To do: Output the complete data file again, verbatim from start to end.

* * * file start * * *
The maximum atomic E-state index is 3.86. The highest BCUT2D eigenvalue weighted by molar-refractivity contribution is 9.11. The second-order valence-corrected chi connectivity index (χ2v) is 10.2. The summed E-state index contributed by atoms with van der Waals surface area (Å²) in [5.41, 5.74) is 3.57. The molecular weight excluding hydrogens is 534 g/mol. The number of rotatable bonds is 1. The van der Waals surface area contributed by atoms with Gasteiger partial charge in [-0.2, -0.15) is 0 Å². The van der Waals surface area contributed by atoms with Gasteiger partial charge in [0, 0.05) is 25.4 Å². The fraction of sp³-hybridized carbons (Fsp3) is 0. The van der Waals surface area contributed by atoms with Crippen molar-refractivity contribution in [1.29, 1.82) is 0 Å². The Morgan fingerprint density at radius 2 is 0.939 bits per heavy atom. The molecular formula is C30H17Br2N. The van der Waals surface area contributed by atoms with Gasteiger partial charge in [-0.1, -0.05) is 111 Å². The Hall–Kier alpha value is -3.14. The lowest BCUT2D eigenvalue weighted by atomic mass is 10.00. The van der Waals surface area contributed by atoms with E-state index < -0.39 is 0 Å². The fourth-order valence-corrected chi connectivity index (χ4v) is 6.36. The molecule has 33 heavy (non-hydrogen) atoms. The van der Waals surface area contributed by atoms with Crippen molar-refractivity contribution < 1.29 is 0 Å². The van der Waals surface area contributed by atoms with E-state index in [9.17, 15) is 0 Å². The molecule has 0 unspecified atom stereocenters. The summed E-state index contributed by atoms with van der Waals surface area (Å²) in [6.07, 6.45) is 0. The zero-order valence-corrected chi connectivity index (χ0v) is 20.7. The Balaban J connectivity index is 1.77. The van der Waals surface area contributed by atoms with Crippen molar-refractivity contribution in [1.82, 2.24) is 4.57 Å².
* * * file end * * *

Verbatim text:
The maximum atomic E-state index is 3.86. The highest BCUT2D eigenvalue weighted by molar-refractivity contribution is 9.11. The second-order valence-corrected chi connectivity index (χ2v) is 10.2. The summed E-state index contributed by atoms with van der Waals surface area (Å²) in [5.41, 5.74) is 3.57. The molecular weight excluding hydrogens is 534 g/mol. The number of rotatable bonds is 1. The van der Waals surface area contributed by atoms with Gasteiger partial charge in [-0.2, -0.15) is 0 Å². The van der Waals surface area contributed by atoms with Gasteiger partial charge in [0, 0.05) is 25.4 Å². The fraction of sp³-hybridized carbons (Fsp3) is 0. The van der Waals surface area contributed by atoms with Crippen molar-refractivity contribution in [1.29, 1.82) is 0 Å². The Morgan fingerprint density at radius 2 is 0.939 bits per heavy atom. The molecular formula is C30H17Br2N. The van der Waals surface area contributed by atoms with Gasteiger partial charge in [-0.1, -0.05) is 111 Å². The Hall–Kier alpha value is -3.14. The lowest BCUT2D eigenvalue weighted by atomic mass is 10.00. The van der Waals surface area contributed by atoms with E-state index < -0.39 is 0 Å². The fourth-order valence-corrected chi connectivity index (χ4v) is 6.36. The molecule has 33 heavy (non-hydrogen) atoms. The van der Waals surface area contributed by atoms with Crippen molar-refractivity contribution < 1.29 is 0 Å². The van der Waals surface area contributed by atoms with E-state index in [9.17, 15) is 0 Å². The molecule has 0 unspecified atom stereocenters. The summed E-state index contributed by atoms with van der Waals surface area (Å²) in [6.07, 6.45) is 0. The zero-order valence-corrected chi connectivity index (χ0v) is 20.7. The Balaban J connectivity index is 1.77. The van der Waals surface area contributed by atoms with Crippen molar-refractivity contribution in [1.82, 2.24) is 4.57 Å².